When Pat Shurmur took over the Browns in 2011, they were coming off a 5-11 season.
So in that regard, the current Giants are in worse shape than that team was.
“I’m taking over a team that was 3-‑13, so we’ve got to own that,” Shurmur said on Friday as he was introduced as the 18th head coach in Giants history. “There’s a lot of work to be done. There’s changes that need to be made.”
Shurmur won nine games in two years with the Browns. More than that, though, he learned what it takes to hold the position. Much like making pancakes, one’s first job as a head coach in the NFL rarely turns out to be the best. That’s one of the reasons the Giants wanted someone with experience.
What did Shurmur take away from the Browns?
“Everything in Cleveland, I wish I knew then what I know now,” he said. “I think when you’re doing anything for the first time, there’s things that happen that you adjust to. Some of it’s really not specific. But obviously, once you’ve done it before, you have the resources and you’ve made those decisions. You’ve made those calls. You’ve done the things that you say, ‘If I do that again, I’ll never do that again.’ And I think I learned that.”
That was something that resonated with general manager Dave Gettleman, who was hired by the Giants last month after being fired by the Panthers last summer.
“We asked Pat, ‘What have you learned through your Cleveland experience?’ ” Gettleman said. “He was very detailed. He obviously was very honest with himself, just like I had to be honest with myself when things didn’t go right.”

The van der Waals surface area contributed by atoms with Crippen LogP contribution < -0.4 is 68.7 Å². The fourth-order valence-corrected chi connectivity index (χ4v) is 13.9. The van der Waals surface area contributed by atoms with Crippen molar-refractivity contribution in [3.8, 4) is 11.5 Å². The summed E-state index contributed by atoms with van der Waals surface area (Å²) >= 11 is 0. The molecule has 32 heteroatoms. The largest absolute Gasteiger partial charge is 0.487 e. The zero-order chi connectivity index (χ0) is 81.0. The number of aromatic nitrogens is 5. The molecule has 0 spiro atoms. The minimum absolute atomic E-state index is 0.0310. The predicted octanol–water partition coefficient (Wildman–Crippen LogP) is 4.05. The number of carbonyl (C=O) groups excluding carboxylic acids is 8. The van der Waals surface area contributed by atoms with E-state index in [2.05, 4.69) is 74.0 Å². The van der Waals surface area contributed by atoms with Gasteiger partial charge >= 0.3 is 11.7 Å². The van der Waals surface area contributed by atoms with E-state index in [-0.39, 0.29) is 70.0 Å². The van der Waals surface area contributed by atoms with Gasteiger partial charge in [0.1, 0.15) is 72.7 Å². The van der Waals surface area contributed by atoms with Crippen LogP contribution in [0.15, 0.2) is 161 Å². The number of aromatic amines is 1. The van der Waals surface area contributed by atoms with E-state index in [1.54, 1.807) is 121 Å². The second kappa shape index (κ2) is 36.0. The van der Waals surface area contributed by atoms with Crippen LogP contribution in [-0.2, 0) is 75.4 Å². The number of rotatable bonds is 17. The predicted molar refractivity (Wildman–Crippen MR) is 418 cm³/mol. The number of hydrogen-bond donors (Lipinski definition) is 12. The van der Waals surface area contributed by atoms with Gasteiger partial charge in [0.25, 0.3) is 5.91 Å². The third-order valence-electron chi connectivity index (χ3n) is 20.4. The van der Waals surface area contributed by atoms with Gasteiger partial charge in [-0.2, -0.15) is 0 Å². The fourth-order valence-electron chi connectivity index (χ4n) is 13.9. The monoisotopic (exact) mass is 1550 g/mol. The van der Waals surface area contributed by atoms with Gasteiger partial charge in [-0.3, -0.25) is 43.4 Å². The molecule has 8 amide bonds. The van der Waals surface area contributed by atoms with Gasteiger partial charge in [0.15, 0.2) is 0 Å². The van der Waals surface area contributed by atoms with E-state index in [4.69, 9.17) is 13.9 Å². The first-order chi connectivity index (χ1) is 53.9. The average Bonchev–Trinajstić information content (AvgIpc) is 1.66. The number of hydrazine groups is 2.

Shurmur’s tenure with the Browns ended after two seasons, but it was more a function of new ownership for the franchise than anything Shurmur did poorly.
“I felt like we were on the right track,” Shurmur told Newsday of his time with the Browns. “We just didn’t get a chance to finish. There was a lot of work to be done there, and I just felt like we didn’t get a chance to finish.”
Gettleman, observing from the outside, also felt that way.
“I thought in the second year [in Cleveland], they were making strides,” he said. “As a pro guy, I’m watching film and seeing that this team was getting better and better and better with a lot of young guys.”
So how long will it take to turn around the Giants compared to, say, the Browns (who have never quite made that turn)?
“It’s hard to say,” Shurmur said. “There is so much I have to dig in and learn about this current roster. I feel like I know the players from watching them on tape and talking to people about them, but I can give you a better answer after I get to know the people and know the players instead of just watching them.”